He described falling over from dizziness due to the breakneck speed of the packing requirements, and not being able to use the restroom because of difficult quotas.
Adding wristbands to the picture adds an additional level of stress, said stress expert Dr. Teresa D’Oliveira of King’s College London. She warned that this technology could increase “physical or psychological pressures” on workers.
It could also add an additional layer of surveillance, pinging workers who take a bathroom break, fidget unnecessarily, or even scratch an itch.
Amazon disputes these claims. In a statement, the company said “The speculation about this patent is misguided. Every day at companies around the world, employees use handheld scanners to check inventory and fulfill orders. This idea, if implemented in the future, would improve the process for our fulfillment associates.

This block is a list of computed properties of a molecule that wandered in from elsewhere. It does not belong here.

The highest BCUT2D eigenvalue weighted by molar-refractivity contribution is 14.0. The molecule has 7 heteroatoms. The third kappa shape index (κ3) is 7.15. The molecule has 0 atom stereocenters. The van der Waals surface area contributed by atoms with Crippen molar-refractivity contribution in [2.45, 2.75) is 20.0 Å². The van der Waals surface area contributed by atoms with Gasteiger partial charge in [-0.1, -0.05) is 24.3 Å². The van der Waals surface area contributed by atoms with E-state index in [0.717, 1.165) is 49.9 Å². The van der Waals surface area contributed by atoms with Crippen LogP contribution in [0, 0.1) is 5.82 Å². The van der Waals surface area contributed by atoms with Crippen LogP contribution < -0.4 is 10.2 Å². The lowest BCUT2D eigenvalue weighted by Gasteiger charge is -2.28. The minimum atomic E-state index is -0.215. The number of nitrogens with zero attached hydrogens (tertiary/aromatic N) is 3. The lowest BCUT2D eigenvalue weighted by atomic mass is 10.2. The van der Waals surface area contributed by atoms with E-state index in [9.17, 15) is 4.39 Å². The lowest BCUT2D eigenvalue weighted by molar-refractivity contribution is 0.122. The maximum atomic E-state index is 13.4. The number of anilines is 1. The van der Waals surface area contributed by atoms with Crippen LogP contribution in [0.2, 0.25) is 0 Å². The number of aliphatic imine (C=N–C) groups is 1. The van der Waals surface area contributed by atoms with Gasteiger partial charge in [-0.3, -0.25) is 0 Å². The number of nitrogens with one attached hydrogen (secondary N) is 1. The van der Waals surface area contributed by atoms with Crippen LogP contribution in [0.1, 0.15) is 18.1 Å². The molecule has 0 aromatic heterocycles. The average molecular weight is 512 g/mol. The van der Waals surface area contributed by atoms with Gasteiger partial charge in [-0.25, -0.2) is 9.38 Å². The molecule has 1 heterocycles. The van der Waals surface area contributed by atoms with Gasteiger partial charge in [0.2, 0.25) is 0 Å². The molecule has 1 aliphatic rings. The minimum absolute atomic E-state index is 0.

By moving equipment to associates’ wrists, we could free up their hands from scanners and their eyes from computer screens.” Amazon continued: “Like most companies, we have performance expectations for every Amazon employee and we measure actual performance against those expectations, and they are not designed to track employees or limit their abilities to take breaks.”
It is still unclear whether these wristbands will ever actually get made—most products that receive patents do not end up being produced. But current and former Amazon employees said they would not be surprised by the technology, and that the company already uses similar tracking technology in its warehouses.
“They want to turn people into machines,” said Caldwell. “The robotic technology isn’t up to scratch yet, so until it is, they will use human robots.”